A Delicious Compulsion

Comfort foods at Addiction provide the best therapy

Photo by Anthony MairThe Karmal Pork.

Photo by Anthony MairMac Stix.

There seems to be some sort of movement afoot to turn Vegas into Miami. First there was the Trop revamp, and now there is Rumor, a new hotel that took over what once was the St. Tropez.

Rumor is black and white all over, but the property is no joke. Managed by the Siegel Group, it is a most striking design, and the rooms are hip, sexy and luxe. The restaurant here is called Addiction, a three-meal, indoor-outdoor space with clear plastic chairs, white tables, white leather banquettes and black curtains. Chrome fixtures and beaded room dividers bring an odd Continental touch. French doors lead you to a pool area, where the entire a la carte menu is served, morning, noon and night.

You’ll hardly miss the chef here, either. He’s a colorful character all right. He uses the name Vic Vegas, and he’s ebullient, tattooed and talented. Although he’s a veteran Las Vegas chef, most recently at the Monte Carlo, he’s a native New Yorker, with the accent to prove it.

I could eat a Cuban Reuben ($11) for lunch every day. It’s a Cuban sandwich, roasted pork, ham and Swiss on grilled sweet bread—practically a perfect food. Vegas Vic actually improved it by adding a layer of pastrami and pickles, plus the bonus of a small potato pancake.

There are a few hits at breakfast, too, such as indulgent silver-dollar Butterfinger pancakes ($8) with pieces of the candy in the batter, and the Meaty Scramble (sausage, bacon, diced pork loin, green onion, gravy and a mess of melted cheddar) for $10. Tapas such as Five Spice Seared Tuna ($11) grace a special menu that begins at 3 in the afternoon and stays through dinner. You’ll want to try more of them.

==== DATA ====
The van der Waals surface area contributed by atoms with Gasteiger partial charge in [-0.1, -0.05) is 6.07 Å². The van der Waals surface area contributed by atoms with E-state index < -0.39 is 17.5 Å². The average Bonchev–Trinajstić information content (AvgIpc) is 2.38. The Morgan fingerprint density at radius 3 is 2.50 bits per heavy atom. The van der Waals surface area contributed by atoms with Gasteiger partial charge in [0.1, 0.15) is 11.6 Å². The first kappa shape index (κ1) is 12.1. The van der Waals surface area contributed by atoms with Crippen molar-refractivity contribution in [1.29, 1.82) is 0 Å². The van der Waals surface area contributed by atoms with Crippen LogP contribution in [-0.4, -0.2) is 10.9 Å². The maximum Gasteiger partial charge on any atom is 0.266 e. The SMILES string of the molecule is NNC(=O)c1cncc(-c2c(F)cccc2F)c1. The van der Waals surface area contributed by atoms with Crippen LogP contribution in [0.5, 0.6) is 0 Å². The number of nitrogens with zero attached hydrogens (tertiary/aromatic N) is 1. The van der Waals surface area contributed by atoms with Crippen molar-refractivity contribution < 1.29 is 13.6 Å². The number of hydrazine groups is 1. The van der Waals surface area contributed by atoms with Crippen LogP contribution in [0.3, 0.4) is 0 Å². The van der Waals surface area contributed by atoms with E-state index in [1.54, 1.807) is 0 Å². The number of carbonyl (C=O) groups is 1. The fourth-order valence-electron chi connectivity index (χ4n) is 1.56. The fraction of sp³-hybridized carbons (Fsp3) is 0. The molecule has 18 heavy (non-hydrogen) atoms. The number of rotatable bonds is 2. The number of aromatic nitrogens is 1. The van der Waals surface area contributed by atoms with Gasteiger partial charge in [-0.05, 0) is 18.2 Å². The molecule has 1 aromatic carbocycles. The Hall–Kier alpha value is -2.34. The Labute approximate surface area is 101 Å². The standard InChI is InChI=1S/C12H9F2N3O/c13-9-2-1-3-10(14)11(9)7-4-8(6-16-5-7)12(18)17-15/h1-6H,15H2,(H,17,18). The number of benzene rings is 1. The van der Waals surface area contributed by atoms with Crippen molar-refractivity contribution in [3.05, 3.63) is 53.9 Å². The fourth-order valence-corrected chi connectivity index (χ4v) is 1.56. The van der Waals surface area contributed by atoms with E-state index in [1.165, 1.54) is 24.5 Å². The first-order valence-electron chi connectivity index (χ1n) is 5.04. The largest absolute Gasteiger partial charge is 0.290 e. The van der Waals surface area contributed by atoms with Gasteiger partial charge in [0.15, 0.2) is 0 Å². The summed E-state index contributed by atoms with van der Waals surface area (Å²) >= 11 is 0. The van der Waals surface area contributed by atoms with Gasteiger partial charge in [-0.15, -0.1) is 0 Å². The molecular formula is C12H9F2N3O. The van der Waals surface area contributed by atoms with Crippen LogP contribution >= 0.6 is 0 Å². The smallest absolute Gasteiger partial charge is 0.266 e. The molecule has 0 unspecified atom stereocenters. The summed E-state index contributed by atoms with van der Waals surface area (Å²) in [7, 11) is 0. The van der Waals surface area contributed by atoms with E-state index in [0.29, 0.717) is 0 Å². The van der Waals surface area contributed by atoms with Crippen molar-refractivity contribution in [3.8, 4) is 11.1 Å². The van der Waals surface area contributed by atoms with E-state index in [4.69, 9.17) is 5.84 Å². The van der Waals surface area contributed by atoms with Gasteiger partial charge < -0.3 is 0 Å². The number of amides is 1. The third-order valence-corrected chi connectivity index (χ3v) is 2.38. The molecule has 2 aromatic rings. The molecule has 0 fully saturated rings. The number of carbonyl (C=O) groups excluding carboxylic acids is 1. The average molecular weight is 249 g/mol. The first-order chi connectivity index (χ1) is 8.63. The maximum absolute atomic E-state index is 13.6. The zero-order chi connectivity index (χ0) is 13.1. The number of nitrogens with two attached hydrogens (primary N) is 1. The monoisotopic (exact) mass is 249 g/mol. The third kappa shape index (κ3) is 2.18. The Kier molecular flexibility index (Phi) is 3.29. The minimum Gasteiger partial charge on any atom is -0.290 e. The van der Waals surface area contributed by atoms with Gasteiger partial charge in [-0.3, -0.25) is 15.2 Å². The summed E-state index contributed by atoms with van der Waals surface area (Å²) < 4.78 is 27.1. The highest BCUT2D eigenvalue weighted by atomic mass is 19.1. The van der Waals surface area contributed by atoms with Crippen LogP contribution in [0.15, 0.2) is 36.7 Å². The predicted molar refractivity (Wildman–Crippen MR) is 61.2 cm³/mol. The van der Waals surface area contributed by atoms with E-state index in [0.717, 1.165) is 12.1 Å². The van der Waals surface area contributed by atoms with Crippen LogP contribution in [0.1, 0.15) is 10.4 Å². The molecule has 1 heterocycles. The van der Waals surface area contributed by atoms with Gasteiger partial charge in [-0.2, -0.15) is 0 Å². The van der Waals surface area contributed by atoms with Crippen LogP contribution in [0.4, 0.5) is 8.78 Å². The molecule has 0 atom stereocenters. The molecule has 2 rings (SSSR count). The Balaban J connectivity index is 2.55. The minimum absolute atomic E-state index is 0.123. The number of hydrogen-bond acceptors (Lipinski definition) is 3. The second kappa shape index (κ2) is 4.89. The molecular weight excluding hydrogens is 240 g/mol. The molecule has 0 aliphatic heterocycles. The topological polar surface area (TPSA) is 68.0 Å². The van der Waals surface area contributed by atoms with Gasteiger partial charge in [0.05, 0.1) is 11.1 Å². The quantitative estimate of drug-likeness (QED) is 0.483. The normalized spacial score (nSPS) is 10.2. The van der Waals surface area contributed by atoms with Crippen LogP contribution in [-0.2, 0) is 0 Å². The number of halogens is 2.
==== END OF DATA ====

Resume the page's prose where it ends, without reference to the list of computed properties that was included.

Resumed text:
I began my dinner here with sliders from the tapas menu. They’re made with filet mignon and fresh mozzarella cheese, and garnished with Roma tomato and fresh chopped garlic. It was fine, but in step with the parade of sliders you get anywhere within a mile or two of the Strip.

Better was the menu’s Frisée and Pecan Salad ($9), spiced up with Serrano ham, sliced pears and Gorgonzola cheese. I didn’t try the Coco Shrimp ($32, $14 tapas) because the menu description made them seem too sweet. I’d say a tendency toward sweetness is the chef’s one weakness.

So I didn’t much care for my Sticky Chickie ($22), a breast and wing, nicely cooked with crisp skin on, because of a cloying ginger chili sauce and the accompanying sweet-potato hash, with cubes of the potato in garlic mashed potatoes. But the Karmal Pork ($32), a center-cut Kurobuta pork chop, was one of the best pork dishes I’ve eaten this year, thanks to the roasted shallots and garlic potato puree on the side. And speaking of sides, I love the fingerling potatoes, leek and crispy Serrano ham hash. Just think of them as the world’s greatest hash browns.

Vegas Vic shows off his Italian roots with a chocolate-chip cannoli at dessert, but better is Good ’Ol Bundt ($6), sort of a flourless chocolate cake inside a chocolate Bundt cake made with flour.

Who said you can’t have your cake and eat it, too?

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